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President’s Day: Fun Facts and Insights for Kids

Happy President’s Day! The holiday honors two of our greatest Presidents, George Washington and Abraham Lincoln. Every year, the third Monday of February is set aside by the federal government to honor these men and their contributions to the nation. The celebration officially started in 1880, when Washington’s Birthday (February 22) became an official holiday in Washington, D.C. It became a national holiday in 1885. According to the federal government, the holiday’s official name is still “Washington’s Birthday and on February 22nd each year, Washington’s farewell address is still read in the United States Senate.

In 1971, Congress officially moved the holiday to the Monday closest to Washington’s actual birthday. In the 1980s, the holiday became a celebration of the birthdays of Washington and Lincoln (born February 12).

Presidents’ Day is also a good time for kids to learn about some of the great leaders of our country. Ask if your children have heard any of these interesting facts about two of the presidents whom we honor on this day, George Washington and Abraham Lincoln:

George Washington:

  • Was the first President of the United States and served from April 30, 1789 – March 4, 1797.
  • Is the only president in the nation’s history to have been unanimously elected by the Electoral College.
  • Established the two-term precedent for presidents after declining to serve a third term and retiring to his home in Virginia, called Mount Vernon.
  • Began school at age six, but left at age 15 to become a surveyor, since his mother couldn’t afford to send him to college.
  • Never had children of his own. At age 26, Washington married Martha Dandridge Curtis, who already had two children.

Abraham Lincoln:

  • Was the 16th President of the United States and served from March 4, 1861 – April 15, 1865.
  • Led the country through the American Civil War.
  • Was largely self-educated and even taught himself law.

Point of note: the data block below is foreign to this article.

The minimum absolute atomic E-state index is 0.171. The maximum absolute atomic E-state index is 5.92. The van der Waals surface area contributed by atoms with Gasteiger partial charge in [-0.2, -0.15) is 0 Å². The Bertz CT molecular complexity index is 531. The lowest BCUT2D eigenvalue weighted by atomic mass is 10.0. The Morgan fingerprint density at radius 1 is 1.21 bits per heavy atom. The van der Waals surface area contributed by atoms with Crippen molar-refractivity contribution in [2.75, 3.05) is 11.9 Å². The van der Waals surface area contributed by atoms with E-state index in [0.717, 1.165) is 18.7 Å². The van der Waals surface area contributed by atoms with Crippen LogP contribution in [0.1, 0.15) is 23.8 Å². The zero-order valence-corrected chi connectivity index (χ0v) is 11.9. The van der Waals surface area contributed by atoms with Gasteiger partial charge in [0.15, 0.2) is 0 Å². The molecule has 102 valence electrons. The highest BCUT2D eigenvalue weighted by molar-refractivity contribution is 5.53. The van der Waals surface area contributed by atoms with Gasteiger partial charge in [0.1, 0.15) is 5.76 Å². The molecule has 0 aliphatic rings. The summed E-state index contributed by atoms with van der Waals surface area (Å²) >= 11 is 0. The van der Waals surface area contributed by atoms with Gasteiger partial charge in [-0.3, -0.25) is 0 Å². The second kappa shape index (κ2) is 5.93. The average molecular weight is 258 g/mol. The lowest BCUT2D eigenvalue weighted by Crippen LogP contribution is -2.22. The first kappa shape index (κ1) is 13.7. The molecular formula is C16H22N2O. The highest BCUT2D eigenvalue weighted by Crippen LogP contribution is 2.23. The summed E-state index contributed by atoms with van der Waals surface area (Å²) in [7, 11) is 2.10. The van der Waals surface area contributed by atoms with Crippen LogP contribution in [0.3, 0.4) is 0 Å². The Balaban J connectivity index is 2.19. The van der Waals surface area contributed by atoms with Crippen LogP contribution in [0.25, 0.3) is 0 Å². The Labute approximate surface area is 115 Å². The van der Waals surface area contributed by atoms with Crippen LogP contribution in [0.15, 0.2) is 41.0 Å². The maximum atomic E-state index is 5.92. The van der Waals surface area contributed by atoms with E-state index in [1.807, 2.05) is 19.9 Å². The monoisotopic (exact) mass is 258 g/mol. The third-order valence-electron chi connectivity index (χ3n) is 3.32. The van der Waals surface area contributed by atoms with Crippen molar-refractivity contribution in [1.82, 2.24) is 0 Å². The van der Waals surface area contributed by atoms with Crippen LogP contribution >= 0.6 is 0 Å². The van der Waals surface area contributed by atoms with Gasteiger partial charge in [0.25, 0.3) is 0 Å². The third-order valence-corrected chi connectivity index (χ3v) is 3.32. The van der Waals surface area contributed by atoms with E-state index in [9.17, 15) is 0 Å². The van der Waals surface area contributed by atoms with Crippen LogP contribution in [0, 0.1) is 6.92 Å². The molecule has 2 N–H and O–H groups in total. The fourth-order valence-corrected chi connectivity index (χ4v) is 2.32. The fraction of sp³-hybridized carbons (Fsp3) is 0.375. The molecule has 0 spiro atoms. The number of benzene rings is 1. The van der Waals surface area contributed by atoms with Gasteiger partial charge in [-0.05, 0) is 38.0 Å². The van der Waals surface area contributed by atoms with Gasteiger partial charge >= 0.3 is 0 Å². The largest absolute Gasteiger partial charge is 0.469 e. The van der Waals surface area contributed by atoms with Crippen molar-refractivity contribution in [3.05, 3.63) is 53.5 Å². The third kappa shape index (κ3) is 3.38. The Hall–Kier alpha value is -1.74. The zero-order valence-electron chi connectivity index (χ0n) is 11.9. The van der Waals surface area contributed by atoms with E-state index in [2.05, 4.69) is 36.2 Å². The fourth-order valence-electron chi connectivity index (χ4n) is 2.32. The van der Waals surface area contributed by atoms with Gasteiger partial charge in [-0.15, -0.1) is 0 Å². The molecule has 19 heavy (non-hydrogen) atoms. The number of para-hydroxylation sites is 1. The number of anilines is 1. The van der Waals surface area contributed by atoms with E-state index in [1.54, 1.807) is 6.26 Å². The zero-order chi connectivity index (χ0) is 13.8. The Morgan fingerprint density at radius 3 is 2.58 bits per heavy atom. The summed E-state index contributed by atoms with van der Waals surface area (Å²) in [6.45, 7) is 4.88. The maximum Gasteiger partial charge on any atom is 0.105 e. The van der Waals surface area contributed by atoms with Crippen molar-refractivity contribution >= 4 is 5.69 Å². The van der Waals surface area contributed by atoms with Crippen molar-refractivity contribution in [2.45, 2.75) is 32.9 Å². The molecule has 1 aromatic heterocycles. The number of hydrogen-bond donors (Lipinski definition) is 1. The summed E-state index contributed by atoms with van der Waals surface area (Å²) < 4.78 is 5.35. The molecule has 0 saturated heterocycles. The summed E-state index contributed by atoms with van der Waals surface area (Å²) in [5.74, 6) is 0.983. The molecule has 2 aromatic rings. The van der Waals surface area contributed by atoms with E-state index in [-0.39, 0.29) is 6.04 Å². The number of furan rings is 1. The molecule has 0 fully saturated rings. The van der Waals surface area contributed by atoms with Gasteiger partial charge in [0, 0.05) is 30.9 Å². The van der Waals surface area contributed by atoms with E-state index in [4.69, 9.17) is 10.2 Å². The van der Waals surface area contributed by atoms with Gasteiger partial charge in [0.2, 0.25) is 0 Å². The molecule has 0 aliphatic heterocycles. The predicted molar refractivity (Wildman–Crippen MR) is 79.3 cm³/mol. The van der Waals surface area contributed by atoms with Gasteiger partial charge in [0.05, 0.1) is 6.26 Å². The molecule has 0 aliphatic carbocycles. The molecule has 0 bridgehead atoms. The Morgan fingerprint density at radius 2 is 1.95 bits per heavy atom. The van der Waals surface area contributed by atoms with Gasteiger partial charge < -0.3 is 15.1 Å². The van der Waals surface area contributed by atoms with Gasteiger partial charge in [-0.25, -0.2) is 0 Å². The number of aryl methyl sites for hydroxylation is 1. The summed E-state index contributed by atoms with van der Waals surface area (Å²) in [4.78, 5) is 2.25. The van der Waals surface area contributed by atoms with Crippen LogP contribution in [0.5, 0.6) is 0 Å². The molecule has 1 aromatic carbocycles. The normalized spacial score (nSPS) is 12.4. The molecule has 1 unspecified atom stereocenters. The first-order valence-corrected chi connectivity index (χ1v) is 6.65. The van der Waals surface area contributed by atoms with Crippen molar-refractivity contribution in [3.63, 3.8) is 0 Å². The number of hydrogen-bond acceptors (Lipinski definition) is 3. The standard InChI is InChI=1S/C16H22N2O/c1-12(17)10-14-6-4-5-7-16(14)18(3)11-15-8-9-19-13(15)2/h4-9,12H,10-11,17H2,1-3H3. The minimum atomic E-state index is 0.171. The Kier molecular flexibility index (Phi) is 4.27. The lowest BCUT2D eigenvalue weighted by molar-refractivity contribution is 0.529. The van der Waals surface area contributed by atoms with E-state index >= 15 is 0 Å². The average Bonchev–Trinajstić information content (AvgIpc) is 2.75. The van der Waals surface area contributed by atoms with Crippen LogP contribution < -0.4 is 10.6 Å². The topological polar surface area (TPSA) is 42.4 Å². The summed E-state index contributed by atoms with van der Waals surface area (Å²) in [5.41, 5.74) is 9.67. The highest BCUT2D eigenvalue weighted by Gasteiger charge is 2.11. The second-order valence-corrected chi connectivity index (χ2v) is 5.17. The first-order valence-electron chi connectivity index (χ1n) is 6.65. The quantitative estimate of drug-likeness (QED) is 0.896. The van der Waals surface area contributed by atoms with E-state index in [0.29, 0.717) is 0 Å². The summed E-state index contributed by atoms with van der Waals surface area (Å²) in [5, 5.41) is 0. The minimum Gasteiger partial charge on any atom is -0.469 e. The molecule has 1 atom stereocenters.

• Is the only president to hold a patent. He created a device that would free steamboats if they ran aground.
  • Delivered one of the most famous presidential speeches, The Gettysburg Address, on November 19, 1863. It was less than two minutes long but had a lasting impact on history!

These are some activities that kids can take part in to learn more about our presidents:

Check out some more presidential fun facts and have a Happy President’ s Day!

14 fun and easy Valentine’s Day card ideas!

Sure, you could buy the uninspired Valentine’s Day cards from your local grocery store…or you could spend a few extra minutes creating these darling Valentines! Here are 14 of our favorites. 

1.  Pencil-Heart Valentine

Because, really, can your students ever have enough pencils?

SOURCE: Bits of Everything

2. Crayon Box Treat

Ahh! The beloved smell of a fresh box of crayons.

SOURCE: Crazy Little Projects

3. Silly Straws

These will make your students cheer!

SOURCE: Kinzie’s Kreations

4. Glow-Stick Magic

Because our students light up our lives!

SOURCE: The Teacher Wife

5. Love Bugs

Love the mason jar template these little bugs come in.

SOURCE: Dandee

6. Pencil Arrows

Play Cupid and aim for your students’ hearts.

SOURCE: Remarkably Created

7. Cuties

A sweet message to go with a healthy treat.

SOURCE: The Cards We Drew

Remember, you can save a little money on your cuties by using the code TEACHERS when you choose Walmart’s Online Grocery Pickup.

8. Slinky

Tip: Buy mini-Slinky toys in bulk at the dollar store.

SOURCE: Two Thirty Five Designs